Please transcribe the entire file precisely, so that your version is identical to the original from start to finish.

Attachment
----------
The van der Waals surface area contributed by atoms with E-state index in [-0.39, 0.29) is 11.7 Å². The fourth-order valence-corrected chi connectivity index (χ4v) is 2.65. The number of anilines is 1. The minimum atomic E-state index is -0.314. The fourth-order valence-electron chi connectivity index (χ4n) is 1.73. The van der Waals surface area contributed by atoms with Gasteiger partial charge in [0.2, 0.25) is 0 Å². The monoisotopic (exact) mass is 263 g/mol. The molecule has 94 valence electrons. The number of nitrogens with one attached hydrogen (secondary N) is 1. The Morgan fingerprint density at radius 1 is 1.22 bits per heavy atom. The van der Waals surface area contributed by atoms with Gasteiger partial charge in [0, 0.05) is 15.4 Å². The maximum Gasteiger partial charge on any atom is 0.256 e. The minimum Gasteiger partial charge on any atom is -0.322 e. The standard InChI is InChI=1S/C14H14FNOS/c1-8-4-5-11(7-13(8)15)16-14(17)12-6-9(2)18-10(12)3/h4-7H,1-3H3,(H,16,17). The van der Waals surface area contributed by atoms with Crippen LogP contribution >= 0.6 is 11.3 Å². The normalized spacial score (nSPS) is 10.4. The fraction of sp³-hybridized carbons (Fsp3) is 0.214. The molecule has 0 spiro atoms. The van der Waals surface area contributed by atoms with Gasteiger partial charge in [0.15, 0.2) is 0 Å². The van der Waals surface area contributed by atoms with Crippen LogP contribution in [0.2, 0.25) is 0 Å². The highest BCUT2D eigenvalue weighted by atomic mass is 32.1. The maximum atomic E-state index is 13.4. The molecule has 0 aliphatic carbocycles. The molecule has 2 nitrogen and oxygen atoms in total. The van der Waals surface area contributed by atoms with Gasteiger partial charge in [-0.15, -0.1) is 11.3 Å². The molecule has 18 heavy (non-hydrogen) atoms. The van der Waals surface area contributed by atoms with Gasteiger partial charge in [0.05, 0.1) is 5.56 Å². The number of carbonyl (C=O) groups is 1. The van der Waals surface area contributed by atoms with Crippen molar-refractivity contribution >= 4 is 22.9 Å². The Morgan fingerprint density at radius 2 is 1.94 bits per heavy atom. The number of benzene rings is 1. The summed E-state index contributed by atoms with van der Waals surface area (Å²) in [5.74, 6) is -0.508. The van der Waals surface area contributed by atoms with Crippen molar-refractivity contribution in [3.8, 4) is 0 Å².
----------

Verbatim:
The van der Waals surface area contributed by atoms with E-state index in [-0.39, 0.29) is 11.7 Å². The fourth-order valence-corrected chi connectivity index (χ4v) is 2.65. The number of anilines is 1. The minimum atomic E-state index is -0.314. The fourth-order valence-electron chi connectivity index (χ4n) is 1.73. The van der Waals surface area contributed by atoms with Gasteiger partial charge in [0.2, 0.25) is 0 Å². The monoisotopic (exact) mass is 263 g/mol. The molecule has 94 valence electrons. The number of nitrogens with one attached hydrogen (secondary N) is 1. The Morgan fingerprint density at radius 1 is 1.22 bits per heavy atom. The van der Waals surface area contributed by atoms with Gasteiger partial charge in [0, 0.05) is 15.4 Å². The maximum Gasteiger partial charge on any atom is 0.256 e. The minimum Gasteiger partial charge on any atom is -0.322 e. The standard InChI is InChI=1S/C14H14FNOS/c1-8-4-5-11(7-13(8)15)16-14(17)12-6-9(2)18-10(12)3/h4-7H,1-3H3,(H,16,17). The van der Waals surface area contributed by atoms with Crippen LogP contribution >= 0.6 is 11.3 Å². The normalized spacial score (nSPS) is 10.4. The fraction of sp³-hybridized carbons (Fsp3) is 0.214. The molecule has 0 spiro atoms. The van der Waals surface area contributed by atoms with Gasteiger partial charge in [0.15, 0.2) is 0 Å². The van der Waals surface area contributed by atoms with Crippen LogP contribution in [0.2, 0.25) is 0 Å². The highest BCUT2D eigenvalue weighted by atomic mass is 32.1. The maximum atomic E-state index is 13.4. The molecule has 0 aliphatic carbocycles. The molecule has 2 nitrogen and oxygen atoms in total. The van der Waals surface area contributed by atoms with Gasteiger partial charge in [-0.15, -0.1) is 11.3 Å². The molecule has 18 heavy (non-hydrogen) atoms. The van der Waals surface area contributed by atoms with Gasteiger partial charge in [0.05, 0.1) is 5.56 Å². The number of carbonyl (C=O) groups is 1. The van der Waals surface area contributed by atoms with Crippen molar-refractivity contribution >= 4 is 22.9 Å². The Morgan fingerprint density at radius 2 is 1.94 bits per heavy atom. The number of benzene rings is 1. The summed E-state index contributed by atoms with van der Waals surface area (Å²) in [5.74, 6) is -0.508. The van der Waals surface area contributed by atoms with Crippen molar-refractivity contribution in [3.8, 4) is 0 Å².